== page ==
Bike gearing suggestion, 52/36, 11/28, want slightly lower gear(s)

That’s really weird gearing. What does he need a 56-teeth front chain ring for?!? Professional time trialists run that kind of gearing, although they do that for efficiency, not because they need a 56:11 top gear.

And at the same time the same person needs a 34:42 low gear?!? That doesn’t make any sense to me.

Well, whatever floats your boat.

I think it might be so he can pedal during longer fast descents when the speeds go over 35. So he doesn’t spend 50% of his endurance rides coasting downhill.

Is that really necessary? A 50:11 at 100 rpm would do the job.

Where I live there are few safe descents where I can safely let it rip beyond that speed, and I rarely if ever spin out. I tried a 52:11, too, and I can think of two, three descents where I can make use of the extra gearing. Plus, at speeds beyond 60 km/h I’ll typically let gravity do the hard work for me.

It’s probably not necessary but I know he generally likes to pedal closer to ~85rpm so the bigger chainring would help him stay in that range. Also, where he lives there are a decent number of fairly straight descents that average 4-6% so you could safely pedal at 40+ mph.

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Wasting energy at that point…anytime I hit 35+mph on a descent, I just coast and tuck. Having done IMMOO twice, I always passed other riders who were pedaling on the descent.

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He has his training bike set up like that. I don’t think he’s got that wild gearing on his race bike. So it’s not about going as fast as he can but so that he doesn’t spend 5-10 min of each hour coasting downhill because he ran out of gears.

I just pointed it out initially to say that you can get away with some pretty wild gearing if you want to and you are a bit clever with it. Not that it is the best or most practical thing to do.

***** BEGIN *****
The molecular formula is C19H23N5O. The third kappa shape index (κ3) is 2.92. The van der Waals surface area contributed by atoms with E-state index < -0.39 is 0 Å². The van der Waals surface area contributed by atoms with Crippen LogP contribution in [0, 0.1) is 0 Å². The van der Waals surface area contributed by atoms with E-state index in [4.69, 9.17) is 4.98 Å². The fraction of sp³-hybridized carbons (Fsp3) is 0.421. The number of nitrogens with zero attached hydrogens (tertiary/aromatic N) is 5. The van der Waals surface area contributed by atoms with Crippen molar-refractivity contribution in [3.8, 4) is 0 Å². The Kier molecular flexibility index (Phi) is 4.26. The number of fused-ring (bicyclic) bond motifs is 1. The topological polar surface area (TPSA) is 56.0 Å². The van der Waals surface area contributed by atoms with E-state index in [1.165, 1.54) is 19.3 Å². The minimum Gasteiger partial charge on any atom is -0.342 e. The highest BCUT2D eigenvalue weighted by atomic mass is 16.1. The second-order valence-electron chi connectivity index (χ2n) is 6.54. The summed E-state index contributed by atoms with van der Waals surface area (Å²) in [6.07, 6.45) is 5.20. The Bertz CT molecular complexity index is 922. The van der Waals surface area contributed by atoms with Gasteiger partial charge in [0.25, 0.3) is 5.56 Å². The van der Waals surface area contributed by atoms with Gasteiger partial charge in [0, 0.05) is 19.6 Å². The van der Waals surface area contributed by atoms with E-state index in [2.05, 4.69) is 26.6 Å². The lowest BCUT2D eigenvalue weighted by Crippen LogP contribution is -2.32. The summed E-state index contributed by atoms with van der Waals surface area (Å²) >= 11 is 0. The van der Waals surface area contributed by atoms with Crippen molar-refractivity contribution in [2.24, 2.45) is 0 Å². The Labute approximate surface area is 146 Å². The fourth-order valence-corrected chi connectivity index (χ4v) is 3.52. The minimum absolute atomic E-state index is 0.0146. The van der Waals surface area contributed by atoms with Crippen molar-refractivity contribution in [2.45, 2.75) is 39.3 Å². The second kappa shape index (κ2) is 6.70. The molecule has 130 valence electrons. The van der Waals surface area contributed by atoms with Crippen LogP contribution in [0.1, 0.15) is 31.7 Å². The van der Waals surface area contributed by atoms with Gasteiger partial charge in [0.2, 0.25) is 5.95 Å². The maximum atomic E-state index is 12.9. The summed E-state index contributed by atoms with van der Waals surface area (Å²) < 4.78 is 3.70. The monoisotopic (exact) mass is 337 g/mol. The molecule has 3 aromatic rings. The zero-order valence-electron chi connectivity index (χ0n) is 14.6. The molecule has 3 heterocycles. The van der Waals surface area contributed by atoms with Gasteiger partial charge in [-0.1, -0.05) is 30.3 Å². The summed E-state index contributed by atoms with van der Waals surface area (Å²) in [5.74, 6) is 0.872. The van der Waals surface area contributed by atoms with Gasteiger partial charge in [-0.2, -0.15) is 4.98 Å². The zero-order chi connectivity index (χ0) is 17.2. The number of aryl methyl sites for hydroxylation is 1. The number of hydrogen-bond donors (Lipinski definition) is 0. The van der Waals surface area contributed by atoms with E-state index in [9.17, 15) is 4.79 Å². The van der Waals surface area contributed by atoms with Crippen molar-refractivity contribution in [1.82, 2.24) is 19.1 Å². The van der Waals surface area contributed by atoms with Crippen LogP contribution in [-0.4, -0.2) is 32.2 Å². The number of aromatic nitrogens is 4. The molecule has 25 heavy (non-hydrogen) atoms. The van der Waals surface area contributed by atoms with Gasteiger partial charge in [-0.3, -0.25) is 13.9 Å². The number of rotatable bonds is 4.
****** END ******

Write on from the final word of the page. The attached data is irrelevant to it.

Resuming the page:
I do not have a Venge, but I have run 52/36 and 11-32 on Dura-Ace Di2 9100 (hydraulic version). It shifted fine. As others have said in this thread, Shimano is a bit conservative in their maximum gearing specifications. It worked fine, though I’m not sure I would run it daily unless I lived in the mountains, just to make sure I wasn’t putting unnecessary strain on the RD.

Late reply, but… Do you have to change your chain when you swap cassettes? I’m looking at picking up a 52/36 with a 11-28 cassette bike (medium cage Ultegra), but want to swap the cassette for an 11-32 or 11-34. Hoping to not have to change the chain (almost certain with the 34).

It depends.

If you sized your chain for maximum chain wrap (small + small + pull chain so there is tension and not slack), then no. The easiest say to tell, put the bike into the small cog and the small chainring, and look at the derailleur position, and then pull the chain off the chainring so that the chain is dangling. The movement of the derailleur should be really tiny. It should just be 1 link worth of movement.

If you sized it for the shortest chain (big + big + 2 links), then yes.

I would only change chains if it’s worn and needs replacement (or close to replacing), or you need to add links.

@iamholland Thanks. Sorry for the confusion, but I was replying to @bolton who said he had this setup (52/36 with 11-28 and 11-32 cassettes) and said he switches them. I was wondering if he got away with using the same chain when switching and if so, how long it is.

it’s a generic question. but if you only want to know what @bolton does, then that’s fine.

many people do it, not just @bolton. People even change wheels with different cassettes on the wheels, or have different cassettes on their trainer vs their riding wheels. :man_shrugging:

No, I don’t change the chain. It’s cut for 11-32 cassette and I use it with 11-28 daily basis.

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thanks.

Yup, I do too with my trainer (11-28) , 28s (11-32), and 40s (11-32) but my current bike’s big ring is only a 46 - not a 52. Bolton happened to describe the exact ratio scenario I was looking at. Thanks for your help.

Swapping the cassette is pretty easy if you have the range on your rear derailleur. 52 in the front and a 32 in the back will get you up most things.

I have found this site useful on the question of changing chain length for different gear sizes. Look up the geo chart of your bike in mm, select the correct options in the drop-downs, and I have found it to be accurate.

http://www.machinehead-software.co.uk/bike/chain_length/chainlengthcalc.html